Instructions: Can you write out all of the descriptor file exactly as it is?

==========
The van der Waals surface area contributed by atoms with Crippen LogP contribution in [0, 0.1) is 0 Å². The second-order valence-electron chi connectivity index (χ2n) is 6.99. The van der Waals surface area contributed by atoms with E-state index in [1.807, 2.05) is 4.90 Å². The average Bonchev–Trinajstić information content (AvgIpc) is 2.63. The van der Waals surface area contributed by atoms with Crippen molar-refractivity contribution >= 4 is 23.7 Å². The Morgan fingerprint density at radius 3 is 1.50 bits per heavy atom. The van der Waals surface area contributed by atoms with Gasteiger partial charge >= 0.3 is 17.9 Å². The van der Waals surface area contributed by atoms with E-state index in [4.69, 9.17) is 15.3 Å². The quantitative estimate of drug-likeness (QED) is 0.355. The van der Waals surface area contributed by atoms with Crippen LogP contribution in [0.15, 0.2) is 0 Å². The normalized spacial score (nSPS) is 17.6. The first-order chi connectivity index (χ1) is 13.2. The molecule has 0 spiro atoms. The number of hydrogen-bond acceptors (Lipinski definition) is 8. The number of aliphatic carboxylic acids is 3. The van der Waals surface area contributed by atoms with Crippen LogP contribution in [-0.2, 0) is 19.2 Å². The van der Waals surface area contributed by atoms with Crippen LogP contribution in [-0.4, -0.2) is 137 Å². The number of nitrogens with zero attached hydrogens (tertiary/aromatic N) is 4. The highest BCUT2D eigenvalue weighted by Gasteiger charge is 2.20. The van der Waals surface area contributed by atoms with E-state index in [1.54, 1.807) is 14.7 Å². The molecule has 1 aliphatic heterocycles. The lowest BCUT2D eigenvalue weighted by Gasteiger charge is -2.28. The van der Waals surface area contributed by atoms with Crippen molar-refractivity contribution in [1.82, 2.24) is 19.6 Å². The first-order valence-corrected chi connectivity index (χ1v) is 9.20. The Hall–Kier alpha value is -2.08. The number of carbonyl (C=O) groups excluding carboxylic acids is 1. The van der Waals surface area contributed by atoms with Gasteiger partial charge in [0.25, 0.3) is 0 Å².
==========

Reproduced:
The van der Waals surface area contributed by atoms with Crippen LogP contribution in [0, 0.1) is 0 Å². The second-order valence-electron chi connectivity index (χ2n) is 6.99. The van der Waals surface area contributed by atoms with E-state index in [1.807, 2.05) is 4.90 Å². The average Bonchev–Trinajstić information content (AvgIpc) is 2.63. The van der Waals surface area contributed by atoms with Crippen molar-refractivity contribution >= 4 is 23.7 Å². The Morgan fingerprint density at radius 3 is 1.50 bits per heavy atom. The van der Waals surface area contributed by atoms with Gasteiger partial charge >= 0.3 is 17.9 Å². The van der Waals surface area contributed by atoms with E-state index in [4.69, 9.17) is 15.3 Å². The quantitative estimate of drug-likeness (QED) is 0.355. The van der Waals surface area contributed by atoms with Crippen LogP contribution in [0.15, 0.2) is 0 Å². The normalized spacial score (nSPS) is 17.6. The first-order chi connectivity index (χ1) is 13.2. The molecule has 0 spiro atoms. The number of hydrogen-bond acceptors (Lipinski definition) is 8. The number of aliphatic carboxylic acids is 3. The van der Waals surface area contributed by atoms with Crippen LogP contribution in [-0.2, 0) is 19.2 Å². The van der Waals surface area contributed by atoms with Crippen LogP contribution in [-0.4, -0.2) is 137 Å². The number of nitrogens with zero attached hydrogens (tertiary/aromatic N) is 4. The highest BCUT2D eigenvalue weighted by Gasteiger charge is 2.20. The van der Waals surface area contributed by atoms with E-state index in [1.54, 1.807) is 14.7 Å². The molecule has 1 aliphatic heterocycles. The lowest BCUT2D eigenvalue weighted by Gasteiger charge is -2.28. The van der Waals surface area contributed by atoms with Crippen molar-refractivity contribution in [1.82, 2.24) is 19.6 Å². The first-order valence-corrected chi connectivity index (χ1v) is 9.20. The Hall–Kier alpha value is -2.08. The number of carbonyl (C=O) groups excluding carboxylic acids is 1. The van der Waals surface area contributed by atoms with Gasteiger partial charge in [0.25, 0.3) is 0 Å².